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Commentary: Digital denial

The entertainment industry is full of so-called "rebels" who pray for the status quo. But digital media will transform the music and film industries--whether they like it or not.

Commentary: Digital denial
By Forrester Research
Special to CNET News.com
January 13, 2003, 8:55AM PT

By George F. Colony, Chairman and CEO

Digital media will transform the music and film industries--whether they like it or not.

The entertainment industry is full of so-called "rebels" who pray for the status quo. The industry uses lobbyists, lawyers, PR and politicians to fight for the perpetuation of its safe and very profitable business models.

And entertainment business models have worked phenomenally for the past 75 years. Edwin Booth, the superstar stage actor of the mid-19th century, had fame and a modicum of wealth. But he was compensated, inflation adjusted, in his lifetime, at less than what Mel Gibson brings in per movie. John Phillip Sousa was renowned for musical compositions and performances at the turn of the century, but his career take was less than what Eminem made in 2002.

What created this flood of money for today's artists and the companies that sponsor them? In a word, technology. Radio, records, film, tape, home audio, television, VCRs, CDs, and DVDs opened up avenues for syndicating music and film and drove high compensation. The U.S. Constitution doesn't guarantee Harrison Ford $25 million per movie. Technology got him to that figure.

Technology can create extraordinary business equations as it did with entertainment. And technology can rewrite the formula. There are three inexorable factors that are changing the equation for entertainment.

First, in the future there will be no medium--no piece of plastic, no spool of tape--that will contain film or music content. The DVD is the last digital medium for film. Beyond it lies no medium. Music or film will be just another pile of bits sitting undifferentiated alongside bank account statements, credit card information, voice mail, e-mail and other data that will freely slosh around in a consumer?s life. There will be no "there" there.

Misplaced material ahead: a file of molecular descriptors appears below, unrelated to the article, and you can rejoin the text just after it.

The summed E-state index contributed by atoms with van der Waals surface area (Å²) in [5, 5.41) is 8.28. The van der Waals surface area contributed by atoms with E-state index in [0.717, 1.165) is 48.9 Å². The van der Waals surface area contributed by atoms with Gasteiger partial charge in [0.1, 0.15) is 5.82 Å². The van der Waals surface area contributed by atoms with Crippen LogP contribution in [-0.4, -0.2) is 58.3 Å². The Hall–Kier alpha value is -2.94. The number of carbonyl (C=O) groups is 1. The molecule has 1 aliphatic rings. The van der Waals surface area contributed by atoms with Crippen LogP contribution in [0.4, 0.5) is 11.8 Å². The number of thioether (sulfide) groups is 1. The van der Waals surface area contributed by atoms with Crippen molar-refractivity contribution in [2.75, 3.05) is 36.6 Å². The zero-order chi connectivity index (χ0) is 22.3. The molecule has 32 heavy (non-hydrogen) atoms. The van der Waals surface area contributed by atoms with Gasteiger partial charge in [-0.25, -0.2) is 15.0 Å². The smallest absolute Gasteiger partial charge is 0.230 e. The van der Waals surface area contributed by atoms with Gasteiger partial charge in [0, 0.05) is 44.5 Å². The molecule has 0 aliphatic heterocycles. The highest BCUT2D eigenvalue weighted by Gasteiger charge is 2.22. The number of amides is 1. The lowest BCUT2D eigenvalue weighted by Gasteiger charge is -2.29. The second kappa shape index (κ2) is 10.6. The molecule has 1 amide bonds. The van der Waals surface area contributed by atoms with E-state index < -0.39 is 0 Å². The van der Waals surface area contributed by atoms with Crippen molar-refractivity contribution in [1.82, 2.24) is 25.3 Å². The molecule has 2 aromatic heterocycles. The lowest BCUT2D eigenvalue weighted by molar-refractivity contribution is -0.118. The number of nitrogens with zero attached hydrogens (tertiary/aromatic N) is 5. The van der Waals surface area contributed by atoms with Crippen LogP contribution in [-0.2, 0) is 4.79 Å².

Second, consumers want liquidity in their entertainment product. Much of the MP3 ripping and burning that infuriates the Recording Industry Association of America is devoted to achieving mobility--getting tracks onto CD compilations or into computers that travel with listeners. The great-grandson of Wi-Fi will link your car, home and work locations. When you park your car at your house, the digital music system in the car will replicate with your house system--so that all music in those two locations is synced. When you drive to work, your work systems will be synced. Bits will migrate with you as you move through life.


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Third, pricing will change. What was the last vinyl album you bought? (Mine was Michael Jackson's "Thriller.") How much did you pay for it? (I paid $7.25.) What was the first CD you bought? (Mine was Sting's "Dream of the Blue Turtles.") What did you pay for that CD? (I paid $20.) Even though it was cheaper to manufacture CDs than vinyl and even though the cost to make music was dropping due to digital production systems, consumers paid more. Rip-off. And consumers know it.

• What it means No. 1: The entertainment world?s compensation will fall back to earth. Aerosmith makes $5 million a year from its recorded library. Would the band still be in the business if it only made $1 million? The world of entertainment production is riddled with $3 million-per-year screenwriters who never get their movies made, key grips getting paid $175,000, and assistant assistant production managers making seven figures. It?s a world that has become recklessly overpaid and vastly inefficient because the business model lets it. There will still be a lot of money around even after the rules change. The Grateful Dead welcomed taping at their shows. Jerry Garcia died rich.

• What it means No. 2: The liquidity of entertainment will explode. I was recently talking with Hitachi executives in Japan about how disk drives are about to start popping up in lots of consumer products--refrigerators, projectors, television sets, CD players, boom boxes and cars. The first wave of this trend is, of course, personal video recorders like TiVo's. The next front is radio, with the ability to easily record digital music. Satellite radio and digital television will prove to be a much bigger problem for the entertainment industry than Napster ever was.

• What it means No. 3: New entertainment moguls will get minted in the next five to 10 years. The new David Sarnoffs and Sam Goldwyns will embrace the new reality and codify workable business models. I thought that Steve Case or Thomas Middelhoff might have had a shot. But the interests of AOL Time Warner and Bertelsmann won't stand for revolution. They?ve got too much to lose when the rules change.

Lawyers and lobbyists can't stop these trends. End the denial. Get over it, get on with it, figure it out. Or end up in the dustbin of history with sheet music publishers.

© 2003, Forrester Research, Inc. All rights reserved. Information is based on best available resources. Opinions reflect judgment at the time and are subject to change.